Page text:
Emily Blair is a queer Appalachian poet and writer currently living in North Carolina.
The best ham in Louisville’s in a deli in the back of a liquor store, no signs, salty-sweet and heavenly cold on a biscuit, made for picnics in the March sunlight, made for walking, and even these moments must be remembered.
When I come around all I want is salt. I beg God smite me like Lot’s wife. I step over sharp and broken
things, find the remote, sit, smoke, drink a pot of coffee, lick salt off my palm, choke down the forty cent
can of chili, force living, more salt, dream of ham biscuits in the sun, of picnics, of the life I never tried,
dream of dying, smoke all the cigarettes, go out in the rain, say hello to the cats, drink Gatorade, drink tea,
drink chlorinated tap water, pray for death, wake up, go to work, live, ask everybody the name of the deli,
nobody knows, is it a deli or do they just sell ham, what’s the fucking difference make, go to the park, eat
a sandwich alone, go home alone, stand just outside the circle of conversation in the dark, smoke all the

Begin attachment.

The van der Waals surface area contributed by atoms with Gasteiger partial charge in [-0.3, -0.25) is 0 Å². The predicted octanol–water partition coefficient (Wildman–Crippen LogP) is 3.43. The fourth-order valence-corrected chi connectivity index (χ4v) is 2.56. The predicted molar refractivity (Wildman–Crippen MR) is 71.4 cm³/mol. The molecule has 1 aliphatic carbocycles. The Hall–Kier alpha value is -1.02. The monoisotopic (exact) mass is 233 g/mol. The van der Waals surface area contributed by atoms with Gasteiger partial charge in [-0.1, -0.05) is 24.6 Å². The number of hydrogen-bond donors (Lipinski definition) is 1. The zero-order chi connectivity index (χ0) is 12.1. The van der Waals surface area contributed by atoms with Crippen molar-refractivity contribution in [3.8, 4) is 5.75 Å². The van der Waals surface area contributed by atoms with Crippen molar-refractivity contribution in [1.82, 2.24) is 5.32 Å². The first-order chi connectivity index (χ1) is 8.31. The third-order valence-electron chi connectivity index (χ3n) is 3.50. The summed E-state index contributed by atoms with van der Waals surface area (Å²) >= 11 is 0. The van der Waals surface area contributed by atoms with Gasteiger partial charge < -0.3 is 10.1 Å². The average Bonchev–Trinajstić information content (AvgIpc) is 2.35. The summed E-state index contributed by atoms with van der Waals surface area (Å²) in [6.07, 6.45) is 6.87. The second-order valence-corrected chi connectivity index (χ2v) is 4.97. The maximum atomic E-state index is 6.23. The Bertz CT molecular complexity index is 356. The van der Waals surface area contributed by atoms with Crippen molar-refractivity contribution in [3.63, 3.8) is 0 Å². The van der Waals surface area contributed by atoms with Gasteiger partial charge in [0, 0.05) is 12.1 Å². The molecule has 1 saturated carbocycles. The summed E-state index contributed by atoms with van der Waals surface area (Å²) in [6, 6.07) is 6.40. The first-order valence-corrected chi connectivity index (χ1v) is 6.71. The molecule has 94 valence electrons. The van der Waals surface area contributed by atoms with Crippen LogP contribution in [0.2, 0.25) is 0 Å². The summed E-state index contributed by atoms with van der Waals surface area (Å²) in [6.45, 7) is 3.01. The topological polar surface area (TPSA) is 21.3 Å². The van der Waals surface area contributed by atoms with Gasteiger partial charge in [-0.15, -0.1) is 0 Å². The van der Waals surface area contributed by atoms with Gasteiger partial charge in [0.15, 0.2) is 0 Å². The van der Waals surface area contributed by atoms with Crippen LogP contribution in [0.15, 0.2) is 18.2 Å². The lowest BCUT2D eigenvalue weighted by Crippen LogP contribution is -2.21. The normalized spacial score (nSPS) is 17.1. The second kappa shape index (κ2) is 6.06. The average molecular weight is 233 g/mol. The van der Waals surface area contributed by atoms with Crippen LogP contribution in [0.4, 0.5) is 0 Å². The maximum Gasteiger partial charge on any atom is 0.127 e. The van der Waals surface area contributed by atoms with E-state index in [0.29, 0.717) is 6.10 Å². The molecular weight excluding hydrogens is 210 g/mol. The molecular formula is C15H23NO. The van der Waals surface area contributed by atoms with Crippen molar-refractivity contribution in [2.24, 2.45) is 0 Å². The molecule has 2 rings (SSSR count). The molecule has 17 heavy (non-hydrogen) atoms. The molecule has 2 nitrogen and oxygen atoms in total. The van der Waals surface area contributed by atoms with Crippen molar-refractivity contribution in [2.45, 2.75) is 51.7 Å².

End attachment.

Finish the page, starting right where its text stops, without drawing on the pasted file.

cigarettes, clean up broken glass, swear off dark liquor, repent, bargain, repent, beg for death, give in,
walk to the corner store, buy a bottle, drink it, feel better, lie on my stomach reading the Bible, Lot’s wife
doesn’t even have a name, get religion, lose it, go to the bar, lose it again, go to get that ham and the
cashier looks at me like I’ve lost my mind, why do I think they sell ham here, exactly?
Adrienne Novy is a Jewish and disabled artist, Bettering American Poetry and Pushcart Prize nominee, and graduate from Hamline University’s Creative Writing program. She is the author of Crowd Surfing With God (Half Mystic Press, 2018) and the mini-chapbooks, We Have Each Other’s Flowers (Zines + Things, 2020) and Pull (Ginger Bug Press, 2020). Her most recent work can be found in Vagabond City Lit and “You Flower/ You Feast: An Anthology of Prose, Poems, & Plays inspired by Harry Styles”. She lives in the Upper Midwest and has a cat named Laurie.
portrait of the artist as lights up by harry styles, sequins soaked in the pacific ocean, 2019
since i sleep in the dark alone, i fold
into the hum & glow of me. a finger
is drawn down my torso & becomes
a prickly scrambling. the boys
who wouldn’t look twice at me
in high school like my instagram photos
now. none of them know i smell like lemons
when i really try, or feel more like me
submerged in bubbling water, like a torpid knife
embracing the harvest, my body is inconsistent
in its want & gratitude--i’m sorry by the way, the sour of being
encased in skin—is much messier than anticipated, i do not desire myself
unless someone else is hungry. i would make the mirror prism
its growl if i could.
falling by harry styles is actually about mental health recovery
& I will die on this hill, whether it is made of gold
or not. my hands, a scaffold, a benevolent temple,
dedicated to some new & warm g-d, i pray
for a freezer full of ice packs & a kitchen sink free of dishes,